How do Cats Act After a Seizure?
After a seizure, during the post-ictal stage, a cat may seem disoriented, pacing around, vocalizing, perhaps seeming restless or dazed. This can last minutes or hours.
Cat Seizure Treatment
Most seizures only last for seconds or a few minutes and no immediate treatment is needed. Rarely, a generalized seizure may continue for more than a few minutes (so-called status epilepticus) and in such cases, the animal should be rushed to the vet for emergency treatment.
Longer-term, the treatment of seizures in cats is linked to the underlying cause of the seizures.
For example, if the seizure is caused by poisoning, prevent access to the poison. If a brain tumor is identified, surgery to remove the tumor may be suggested. This is why accurate diagnosis of the cause is so important.
If no specific cause is identified, and the cat is therefore diagnosed with “idiopathic epilepsy”, anti-seizure medication may be needed. This is not always given immediately after a single seizure, but only if a cat has seizures frequently (e.g. more often than once every six weeks) or in clusters (e.g. four seizures over a few days).
What to Do if Your Cat Has a Seizure
If a cat has a seizure or twitches uncontrollably, this is an emergency.
Clear a space around the cat so that they cannot hurt themselves by bumping into objects or falling from a height (e.g. down a staircase). Do not touch your seizing cat’s mouth. They will not swallow their tongue.
Wait for the seizure to finish. You should time how long the seizure lasts. If it goes on for more than a few minutes, you need to rush your seizing cat to the vet at once.
It’s helpful to take a video of the seizure happening: this may help your veterinarian to make a diagnosis of the cause of the seizure. It can be frightening when a cat has a seizure for the first time.
Home Remedies for Cat Seizures
There are no home remedies: if a cat is suffering from regular seizures, you need to work with your veterinarian to give them appropriate treatment. The best that you can do is to keep a seizure diary, writing down the details of your cat’s seizure whenever they happen, so that you can fully inform your vet about what has been happening.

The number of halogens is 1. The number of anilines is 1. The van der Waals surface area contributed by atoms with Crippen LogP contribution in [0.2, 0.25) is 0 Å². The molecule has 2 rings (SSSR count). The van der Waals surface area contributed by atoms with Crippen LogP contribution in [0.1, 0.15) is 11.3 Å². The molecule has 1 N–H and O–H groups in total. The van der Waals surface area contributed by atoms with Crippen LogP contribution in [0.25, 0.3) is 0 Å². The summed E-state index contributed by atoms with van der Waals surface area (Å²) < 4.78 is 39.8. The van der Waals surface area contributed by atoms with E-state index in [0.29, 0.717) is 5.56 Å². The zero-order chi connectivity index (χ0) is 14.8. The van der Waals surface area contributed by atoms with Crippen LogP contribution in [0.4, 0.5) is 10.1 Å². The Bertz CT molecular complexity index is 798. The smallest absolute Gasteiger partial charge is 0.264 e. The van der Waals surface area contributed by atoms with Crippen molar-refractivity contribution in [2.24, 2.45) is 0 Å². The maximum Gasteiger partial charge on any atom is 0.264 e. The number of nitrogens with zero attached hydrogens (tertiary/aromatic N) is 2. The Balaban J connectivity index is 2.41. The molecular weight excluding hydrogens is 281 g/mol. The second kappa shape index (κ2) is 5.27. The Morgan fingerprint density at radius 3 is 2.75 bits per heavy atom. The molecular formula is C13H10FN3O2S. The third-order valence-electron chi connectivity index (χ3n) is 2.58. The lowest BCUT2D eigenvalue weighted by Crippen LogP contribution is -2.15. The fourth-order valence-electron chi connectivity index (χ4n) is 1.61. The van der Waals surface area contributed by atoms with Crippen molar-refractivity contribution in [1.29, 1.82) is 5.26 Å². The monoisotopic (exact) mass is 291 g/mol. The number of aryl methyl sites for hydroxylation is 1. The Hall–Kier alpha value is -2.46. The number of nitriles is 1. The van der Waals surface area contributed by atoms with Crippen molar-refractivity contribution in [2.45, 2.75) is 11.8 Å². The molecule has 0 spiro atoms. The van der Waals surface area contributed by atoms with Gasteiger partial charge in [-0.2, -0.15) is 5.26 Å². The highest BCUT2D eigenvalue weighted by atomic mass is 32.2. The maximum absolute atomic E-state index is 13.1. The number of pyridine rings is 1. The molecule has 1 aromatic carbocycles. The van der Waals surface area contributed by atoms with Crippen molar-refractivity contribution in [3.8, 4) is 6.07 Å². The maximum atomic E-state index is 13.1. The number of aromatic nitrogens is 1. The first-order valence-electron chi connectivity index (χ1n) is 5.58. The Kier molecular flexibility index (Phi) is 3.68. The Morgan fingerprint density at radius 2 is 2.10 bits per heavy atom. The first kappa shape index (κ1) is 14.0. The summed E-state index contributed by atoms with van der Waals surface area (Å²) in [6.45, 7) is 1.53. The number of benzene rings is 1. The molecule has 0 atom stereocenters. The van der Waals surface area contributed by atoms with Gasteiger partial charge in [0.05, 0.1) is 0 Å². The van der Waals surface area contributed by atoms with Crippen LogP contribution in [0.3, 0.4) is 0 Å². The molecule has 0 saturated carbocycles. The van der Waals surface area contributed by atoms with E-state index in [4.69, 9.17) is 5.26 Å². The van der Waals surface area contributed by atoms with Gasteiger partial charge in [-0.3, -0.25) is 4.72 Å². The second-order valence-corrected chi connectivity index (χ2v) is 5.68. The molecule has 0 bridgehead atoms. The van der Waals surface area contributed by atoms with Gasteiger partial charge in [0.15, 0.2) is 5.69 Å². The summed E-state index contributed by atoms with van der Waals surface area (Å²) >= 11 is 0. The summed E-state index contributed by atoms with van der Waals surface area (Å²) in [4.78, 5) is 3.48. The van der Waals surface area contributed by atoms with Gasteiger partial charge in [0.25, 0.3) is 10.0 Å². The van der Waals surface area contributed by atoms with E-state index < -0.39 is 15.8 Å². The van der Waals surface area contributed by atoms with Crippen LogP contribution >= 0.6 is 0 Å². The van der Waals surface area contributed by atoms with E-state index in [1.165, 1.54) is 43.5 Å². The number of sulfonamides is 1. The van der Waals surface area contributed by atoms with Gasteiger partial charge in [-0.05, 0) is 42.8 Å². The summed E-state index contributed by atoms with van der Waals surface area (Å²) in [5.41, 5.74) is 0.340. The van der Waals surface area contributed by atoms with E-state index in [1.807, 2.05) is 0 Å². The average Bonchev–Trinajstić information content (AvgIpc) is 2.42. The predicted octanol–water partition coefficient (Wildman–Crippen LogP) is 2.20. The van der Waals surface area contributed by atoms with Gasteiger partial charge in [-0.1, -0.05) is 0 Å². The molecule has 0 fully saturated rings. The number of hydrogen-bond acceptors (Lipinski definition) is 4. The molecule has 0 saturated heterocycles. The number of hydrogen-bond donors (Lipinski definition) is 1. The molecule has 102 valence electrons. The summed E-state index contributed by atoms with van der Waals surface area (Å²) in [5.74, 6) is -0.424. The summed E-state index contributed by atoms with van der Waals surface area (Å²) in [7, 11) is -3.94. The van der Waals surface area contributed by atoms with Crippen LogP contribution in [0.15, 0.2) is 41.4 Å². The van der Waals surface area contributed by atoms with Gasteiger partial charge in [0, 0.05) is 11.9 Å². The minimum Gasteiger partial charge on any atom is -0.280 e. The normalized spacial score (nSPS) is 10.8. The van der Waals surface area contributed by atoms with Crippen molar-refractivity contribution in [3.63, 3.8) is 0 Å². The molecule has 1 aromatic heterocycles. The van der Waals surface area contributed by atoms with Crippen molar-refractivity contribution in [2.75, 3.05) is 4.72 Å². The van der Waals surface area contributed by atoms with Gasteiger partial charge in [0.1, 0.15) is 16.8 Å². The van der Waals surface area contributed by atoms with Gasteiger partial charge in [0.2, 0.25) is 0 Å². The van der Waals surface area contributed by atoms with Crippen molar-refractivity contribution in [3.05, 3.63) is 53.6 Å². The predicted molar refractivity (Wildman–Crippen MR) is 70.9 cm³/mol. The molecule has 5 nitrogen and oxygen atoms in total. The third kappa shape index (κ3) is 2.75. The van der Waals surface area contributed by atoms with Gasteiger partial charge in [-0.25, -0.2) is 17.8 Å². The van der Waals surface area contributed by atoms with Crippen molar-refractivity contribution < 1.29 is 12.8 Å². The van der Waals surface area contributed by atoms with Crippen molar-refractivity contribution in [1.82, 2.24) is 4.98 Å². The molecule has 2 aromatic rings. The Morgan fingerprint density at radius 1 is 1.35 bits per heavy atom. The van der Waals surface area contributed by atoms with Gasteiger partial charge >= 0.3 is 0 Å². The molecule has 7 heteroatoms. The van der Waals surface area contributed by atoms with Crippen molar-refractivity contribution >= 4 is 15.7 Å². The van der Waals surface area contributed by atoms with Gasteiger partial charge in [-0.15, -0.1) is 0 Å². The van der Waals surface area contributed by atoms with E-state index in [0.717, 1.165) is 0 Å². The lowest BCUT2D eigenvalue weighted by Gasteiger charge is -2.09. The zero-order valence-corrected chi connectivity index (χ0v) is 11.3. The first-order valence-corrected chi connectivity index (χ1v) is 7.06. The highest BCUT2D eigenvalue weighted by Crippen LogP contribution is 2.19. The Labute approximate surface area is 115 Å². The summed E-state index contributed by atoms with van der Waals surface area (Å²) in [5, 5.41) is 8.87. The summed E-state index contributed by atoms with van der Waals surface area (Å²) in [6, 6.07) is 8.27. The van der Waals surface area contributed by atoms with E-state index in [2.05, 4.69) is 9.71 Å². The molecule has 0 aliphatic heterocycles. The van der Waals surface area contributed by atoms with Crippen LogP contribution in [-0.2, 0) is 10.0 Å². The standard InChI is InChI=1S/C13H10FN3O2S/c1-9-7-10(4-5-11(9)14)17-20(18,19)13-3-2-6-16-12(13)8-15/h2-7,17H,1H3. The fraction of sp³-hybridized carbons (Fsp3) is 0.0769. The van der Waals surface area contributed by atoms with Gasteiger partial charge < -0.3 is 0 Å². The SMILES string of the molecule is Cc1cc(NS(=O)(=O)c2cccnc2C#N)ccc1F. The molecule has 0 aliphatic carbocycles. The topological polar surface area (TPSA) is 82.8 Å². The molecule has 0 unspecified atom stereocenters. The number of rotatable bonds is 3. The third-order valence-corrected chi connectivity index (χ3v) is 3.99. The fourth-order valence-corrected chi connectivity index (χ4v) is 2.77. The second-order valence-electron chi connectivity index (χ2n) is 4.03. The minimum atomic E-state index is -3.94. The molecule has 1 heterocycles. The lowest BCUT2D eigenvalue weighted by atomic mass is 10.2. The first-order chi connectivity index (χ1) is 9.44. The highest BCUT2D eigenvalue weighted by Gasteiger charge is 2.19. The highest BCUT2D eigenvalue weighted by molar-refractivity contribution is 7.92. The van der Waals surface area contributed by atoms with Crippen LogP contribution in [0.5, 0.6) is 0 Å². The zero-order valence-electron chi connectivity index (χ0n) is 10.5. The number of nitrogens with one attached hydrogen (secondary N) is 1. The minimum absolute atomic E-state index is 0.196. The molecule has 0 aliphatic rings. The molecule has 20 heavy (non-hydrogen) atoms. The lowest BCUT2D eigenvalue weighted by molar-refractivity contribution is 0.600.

Cat Seizure Medication
If a cat is taken to the vet while still seizing (status epilepticus), medication such as intravenous anesthetics or diazepam will be given to stop the immediate seizure. Further medication may be given as needed. It is critically important to stop seizures that have not halted spontaneously: if this is not done, brain damage can result.
Anticonvulsant therapy is usually recommended after the second or third seizure, after a cluster of severe seizures over a short space of time (e.g. days), or if a cat has status epilepticus. Your DVM will help you assess the severity of the seizures and the need for medication.
Anticonvulsants may not be needed if seizures are mild, short in duration, and happen less often than every 2 – 3 months.
A number of different anticonvulsant medications are available (e.g. phenobarbital). You will be guided to the most appropriate choice by your vet. Regular checkups are important, as seizure activity needs to be monitored. Furthermore, your cat’s medication may need to be tweaked if any side effects develop.
Can Cat Seizures Be Cured?
If the primary cause of the seizures can be removed (e.g. poison or brain tumor) then the seizures may be permanently cured. If a cat suffers from idiopathic epilepsy, then the seizures can usually be controlled by lifelong anticonvulsant therapy.
Seizures are rare in cats, affecting around one in fifty cats. In two-thirds of cases, a definite cause can be identified, while in a third of cases, no cause can be found, so they are classified as idiopathic epilepsy. Veterinary care is essential for effective treatment.